Against the worsening fiscal backdrop, the IMF’s demands for reduced state intervention in the economy come as no surprise. For years, the institution has been encouraging the Egyptian state to unleash private sector growth, in an economy largely dominated by powerful military-owned enterprises.
In recent months, the government has been forced to pay lip service to the possibility. In June, it released a state ownership policy document, which presented a framework for strengthening the role of the country’s private sector. Decisions are to be made on whether to retain or exit state-owned assets over the next three years.
However, analysts say that the document does not signal an end to state and military control of the economy.
“It looks like the plan is to secure private investment while keeping the companies under management by Egypt’s sovereign wealth fund,” says Yezid Sayigh, a senior fellow at the Carnegie Middle East Center in Beirut.
“It is highly significant that capitalisation is being sought via the sovereign wealth fund, and not the Egyptian Stock Exchange, since the latter would require full disclosure of the companies’ financial data and also allow shareholders meaningful control – both of which appear to be rejected by the military,” he says.
Still, under the government’s plans 10 state-owned and two army-owned companies should be privatised, and two holding companies grouping the country’s seven largest ports and a number of hotels may be formed.
Egypt’s bonds strategy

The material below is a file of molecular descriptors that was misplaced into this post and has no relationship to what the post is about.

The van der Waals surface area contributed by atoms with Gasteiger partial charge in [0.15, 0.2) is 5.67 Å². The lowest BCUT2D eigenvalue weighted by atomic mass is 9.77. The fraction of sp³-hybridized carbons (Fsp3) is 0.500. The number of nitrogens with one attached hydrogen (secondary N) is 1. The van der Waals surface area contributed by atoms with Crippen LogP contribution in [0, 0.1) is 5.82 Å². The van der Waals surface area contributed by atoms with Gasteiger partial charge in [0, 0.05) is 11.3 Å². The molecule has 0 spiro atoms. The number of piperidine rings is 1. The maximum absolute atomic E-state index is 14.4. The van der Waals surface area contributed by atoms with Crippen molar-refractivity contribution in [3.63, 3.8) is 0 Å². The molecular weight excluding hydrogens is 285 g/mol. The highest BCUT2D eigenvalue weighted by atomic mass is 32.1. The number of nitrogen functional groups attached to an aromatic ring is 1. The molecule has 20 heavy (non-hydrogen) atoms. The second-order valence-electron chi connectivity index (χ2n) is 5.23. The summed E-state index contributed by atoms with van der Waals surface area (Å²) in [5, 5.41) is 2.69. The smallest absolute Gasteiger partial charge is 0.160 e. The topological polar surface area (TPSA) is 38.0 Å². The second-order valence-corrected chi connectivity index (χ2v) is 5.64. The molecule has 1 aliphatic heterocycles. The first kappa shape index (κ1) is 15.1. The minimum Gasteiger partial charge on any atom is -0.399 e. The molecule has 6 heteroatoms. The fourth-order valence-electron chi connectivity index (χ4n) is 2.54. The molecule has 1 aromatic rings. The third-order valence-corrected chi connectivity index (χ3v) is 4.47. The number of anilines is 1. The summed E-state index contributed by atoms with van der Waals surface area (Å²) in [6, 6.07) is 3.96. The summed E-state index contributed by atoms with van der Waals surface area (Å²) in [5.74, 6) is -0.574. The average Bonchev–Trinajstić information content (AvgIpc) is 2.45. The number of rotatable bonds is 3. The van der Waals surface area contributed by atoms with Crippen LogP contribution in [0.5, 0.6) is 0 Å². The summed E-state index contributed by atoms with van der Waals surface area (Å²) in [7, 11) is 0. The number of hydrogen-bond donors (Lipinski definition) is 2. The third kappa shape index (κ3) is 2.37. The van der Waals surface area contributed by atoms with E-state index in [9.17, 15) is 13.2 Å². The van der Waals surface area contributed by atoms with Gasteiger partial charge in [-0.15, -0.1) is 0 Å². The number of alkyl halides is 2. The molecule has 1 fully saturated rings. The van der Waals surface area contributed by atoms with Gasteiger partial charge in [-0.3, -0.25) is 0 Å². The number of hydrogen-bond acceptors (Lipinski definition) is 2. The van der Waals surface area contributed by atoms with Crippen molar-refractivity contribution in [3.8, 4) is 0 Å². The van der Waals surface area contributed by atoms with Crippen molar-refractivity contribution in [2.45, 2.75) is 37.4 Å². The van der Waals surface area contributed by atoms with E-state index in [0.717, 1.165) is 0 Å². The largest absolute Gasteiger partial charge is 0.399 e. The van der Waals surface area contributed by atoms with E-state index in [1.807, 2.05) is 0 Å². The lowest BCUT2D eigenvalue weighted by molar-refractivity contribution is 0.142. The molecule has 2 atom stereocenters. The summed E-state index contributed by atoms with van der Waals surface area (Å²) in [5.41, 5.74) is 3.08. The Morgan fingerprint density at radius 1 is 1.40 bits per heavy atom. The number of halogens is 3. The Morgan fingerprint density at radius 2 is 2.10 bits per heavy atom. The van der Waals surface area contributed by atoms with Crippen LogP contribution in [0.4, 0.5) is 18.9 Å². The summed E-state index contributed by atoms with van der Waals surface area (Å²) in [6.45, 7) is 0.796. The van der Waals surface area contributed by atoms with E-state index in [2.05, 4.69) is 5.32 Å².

While widescale privatisation is likely to be kicked into the long grass, Egypt is exploring other ways to drum up global investor interest, including positively re-engaging with lenders.
Last January, Egypt returned to the JP Morgan Emerging Market Bond Index, 10 years after its exit in June 2011. This inclusion signalled “the confidence of the foreign investment community,” and put the country “on the international radar as an investment destination”, said Egypt’s Ministry of Finance.
This looks like part of a concerted strategy to return to borrowing on foreign debt markets by offering new bonds and treasury bills. Egypt’s new bond strategies aim at diversifying the country’s financial resources and targeting large bond markets of major economies.
“Bonds denominated in other currencies, such as the Chinese yuan, are part of a variety of initiatives that should enhance their ability to meet debt obligations and attract further funding,” says Mitchell Diedrick, foreign exchange dealer at AZA Finance.
In March, Egypt became the first country in the Middle East to raise money on the Japanese market with the issuance of Y60bn ($500m) worth of “samurai bonds” – yen-denominated bonds issued by foreign governments. The government is now considering issuing a set of green samurai bonds.
Carbon trading schemes go ahead
On the sidelines of Cop27, the Egyptian Stock Exchange announced it would launch Africa’s first voluntary carbon market by mid-2023. When fully deployed, the market will allow Egyptian and other African companies to enter into a global emissions trading scheme whereby companies can offset emissions by buying carbon certificates from companies with a smaller footprint.